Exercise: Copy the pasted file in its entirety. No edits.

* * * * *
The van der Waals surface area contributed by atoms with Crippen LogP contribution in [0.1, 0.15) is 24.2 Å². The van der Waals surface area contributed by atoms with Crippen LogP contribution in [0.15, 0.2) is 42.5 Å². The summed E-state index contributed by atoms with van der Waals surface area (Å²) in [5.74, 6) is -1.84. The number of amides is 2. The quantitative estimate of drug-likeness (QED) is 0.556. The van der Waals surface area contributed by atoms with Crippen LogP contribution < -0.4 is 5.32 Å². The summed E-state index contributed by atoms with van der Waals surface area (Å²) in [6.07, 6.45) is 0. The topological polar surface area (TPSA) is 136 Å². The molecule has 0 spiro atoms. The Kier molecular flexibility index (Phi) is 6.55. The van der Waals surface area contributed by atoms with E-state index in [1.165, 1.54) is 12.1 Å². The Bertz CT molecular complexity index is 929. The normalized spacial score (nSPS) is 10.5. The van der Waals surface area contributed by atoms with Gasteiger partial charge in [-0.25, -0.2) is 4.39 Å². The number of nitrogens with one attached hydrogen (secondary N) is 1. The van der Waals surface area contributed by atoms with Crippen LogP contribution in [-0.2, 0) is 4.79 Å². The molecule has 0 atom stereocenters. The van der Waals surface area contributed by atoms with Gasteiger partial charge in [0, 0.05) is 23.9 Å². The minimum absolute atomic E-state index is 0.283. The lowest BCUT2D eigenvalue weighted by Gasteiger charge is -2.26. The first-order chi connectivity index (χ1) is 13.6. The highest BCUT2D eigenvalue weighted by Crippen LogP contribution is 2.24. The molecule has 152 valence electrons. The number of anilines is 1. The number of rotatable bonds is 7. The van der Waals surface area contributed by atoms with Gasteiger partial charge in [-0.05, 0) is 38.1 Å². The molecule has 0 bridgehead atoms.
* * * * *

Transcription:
The van der Waals surface area contributed by atoms with Crippen LogP contribution in [0.1, 0.15) is 24.2 Å². The van der Waals surface area contributed by atoms with Crippen LogP contribution in [0.15, 0.2) is 42.5 Å². The summed E-state index contributed by atoms with van der Waals surface area (Å²) in [5.74, 6) is -1.84. The number of amides is 2. The quantitative estimate of drug-likeness (QED) is 0.556. The van der Waals surface area contributed by atoms with Crippen LogP contribution < -0.4 is 5.32 Å². The summed E-state index contributed by atoms with van der Waals surface area (Å²) in [6.07, 6.45) is 0. The topological polar surface area (TPSA) is 136 Å². The molecule has 0 spiro atoms. The Kier molecular flexibility index (Phi) is 6.55. The van der Waals surface area contributed by atoms with E-state index in [1.165, 1.54) is 12.1 Å². The Bertz CT molecular complexity index is 929. The normalized spacial score (nSPS) is 10.5. The van der Waals surface area contributed by atoms with Gasteiger partial charge in [-0.25, -0.2) is 4.39 Å². The number of nitrogens with one attached hydrogen (secondary N) is 1. The van der Waals surface area contributed by atoms with Crippen LogP contribution in [-0.2, 0) is 4.79 Å². The molecule has 0 atom stereocenters. The van der Waals surface area contributed by atoms with Gasteiger partial charge in [0, 0.05) is 23.9 Å². The minimum absolute atomic E-state index is 0.283. The lowest BCUT2D eigenvalue weighted by Gasteiger charge is -2.26. The first-order chi connectivity index (χ1) is 13.6. The highest BCUT2D eigenvalue weighted by Crippen LogP contribution is 2.24. The molecule has 152 valence electrons. The number of anilines is 1. The number of rotatable bonds is 7. The van der Waals surface area contributed by atoms with Gasteiger partial charge in [-0.05, 0) is 38.1 Å². The molecule has 0 bridgehead atoms.